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IBM touts Power Systems prowess on SAP tests

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Server maker IBM is touting its ability to run ERP software from SAP as a means to promote its Power Systems servers running AIX, and it is using an SAP Sales and Distribution (SD) benchmark test to try to prove the value of its Power-based machinery.

For whatever reason - and we all have our guesses on this - IBM has not seen fit to run the SD test on Power-based servers running OS/400 or i operating systems for a number of years. This is odd, considering that OS/400 shops seem to be natural pairs to SAP software, given their desire for control and tight integration.

But it still does run the popular SD test - which is one of a handful of de facto server benchmarks for gauging the relative performance of servers within an architecture and across it - on Power iron using its AIX operating system and DB2 database variant for Unix, Windows, and Linux platforms. We are left to infer how well or poorly the i/DB2 for i combo does or how Linux on Power might do.

Last week, IBM announced the results of a two-tier run on the SAP SD test on a Power 550 server using the Power6+ chips. The machine was configured with four 5 GHz Power6+ chips, for a total of eight cores and 16 threads, and 64 GB of main memory. (The Power6+ chip has 128 KB of L1 cache and 4 MB of L2 cache per core and 32 MB of L3 cache shared by each dual-core chip.)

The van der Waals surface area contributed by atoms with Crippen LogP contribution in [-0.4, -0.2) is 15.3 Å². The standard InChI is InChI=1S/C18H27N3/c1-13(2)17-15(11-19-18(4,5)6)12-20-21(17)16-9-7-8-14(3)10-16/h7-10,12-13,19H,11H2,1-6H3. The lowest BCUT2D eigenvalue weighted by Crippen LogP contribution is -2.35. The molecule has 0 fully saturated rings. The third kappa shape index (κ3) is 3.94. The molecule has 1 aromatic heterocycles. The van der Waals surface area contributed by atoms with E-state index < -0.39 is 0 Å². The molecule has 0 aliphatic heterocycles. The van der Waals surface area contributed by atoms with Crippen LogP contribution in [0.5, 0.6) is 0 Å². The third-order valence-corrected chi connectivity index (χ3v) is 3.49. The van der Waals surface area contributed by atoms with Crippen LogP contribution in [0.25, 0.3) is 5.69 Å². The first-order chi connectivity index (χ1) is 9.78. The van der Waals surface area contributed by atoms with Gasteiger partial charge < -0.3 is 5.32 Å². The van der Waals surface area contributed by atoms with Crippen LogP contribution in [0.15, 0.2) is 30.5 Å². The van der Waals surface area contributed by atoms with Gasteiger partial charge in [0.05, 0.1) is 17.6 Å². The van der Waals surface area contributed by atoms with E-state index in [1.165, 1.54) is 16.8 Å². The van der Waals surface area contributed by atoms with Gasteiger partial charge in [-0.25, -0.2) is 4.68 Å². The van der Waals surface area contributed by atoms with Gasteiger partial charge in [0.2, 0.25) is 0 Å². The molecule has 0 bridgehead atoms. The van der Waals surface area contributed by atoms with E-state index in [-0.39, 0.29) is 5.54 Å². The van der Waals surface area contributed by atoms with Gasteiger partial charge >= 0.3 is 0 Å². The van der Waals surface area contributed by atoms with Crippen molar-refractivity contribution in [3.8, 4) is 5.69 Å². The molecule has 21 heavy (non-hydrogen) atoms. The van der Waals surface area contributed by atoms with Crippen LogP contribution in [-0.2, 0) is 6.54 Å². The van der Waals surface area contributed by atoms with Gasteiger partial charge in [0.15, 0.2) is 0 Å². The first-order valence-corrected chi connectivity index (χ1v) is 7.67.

With AIX 6.1 and DB2 V9.5, and the SAP ERP 6.0 code, the Power 550, working as a database server, was able to push up to 99 per cent CPU utilization and drive 1.23 million dialog steps per hour, supporting 3,752 users with an average response time of 0.97 seconds.

IBM is touting this as the fastest eight-core result, but there are not very many eight-core results out there at this point that matter, except two-socket "Gainestown" Xeon 5500 machines, which come pretty close to IBM's performance. Bigger x64 servers, using the six-core "Dunnington" machines - and having four sockets just like the Power 550 - will smoke the Power 550, and have the same number of processor sockets.

If software vendors price their applications based on processor core count (as IBM does), then the fact that IBM can cram more performance into fewer cores (thanks to the higher clock speed of the Power6+ chips relative to most x64, Itanium, or RISC chips) matters a whole lot. If vendors price based on the performance inherent in the server, or on the basis of processor sockets, then the Power line can have no advantage or may even be at a disadvantage.

The SAP tests don't incorporate any economics, so you can't do any price/performance analysis. In the next few days I will fix that, considering that raw performance and price/performance have to both be taken into consideration when comparing across server architectures.

The full list of SAP SD benchmark tests can be found here, and for the sake of this discussion, I am just going to compare the Power 550 to its midrange peers.

Hewlett-Packard has just done its own SAP SD test on a four-socket ProLaint DL585 machine configured with Advanced Micro Devices' new "Istanbul" six-core Opteron 8439 SE processors, which technically don't debut until today. AMD doesn't have simultaneous multithreading on its chips, so the core count is the thread count, and this box brings 24 cores running at 2.8 GHz and 64 GB of DDR3 main memory to bear.

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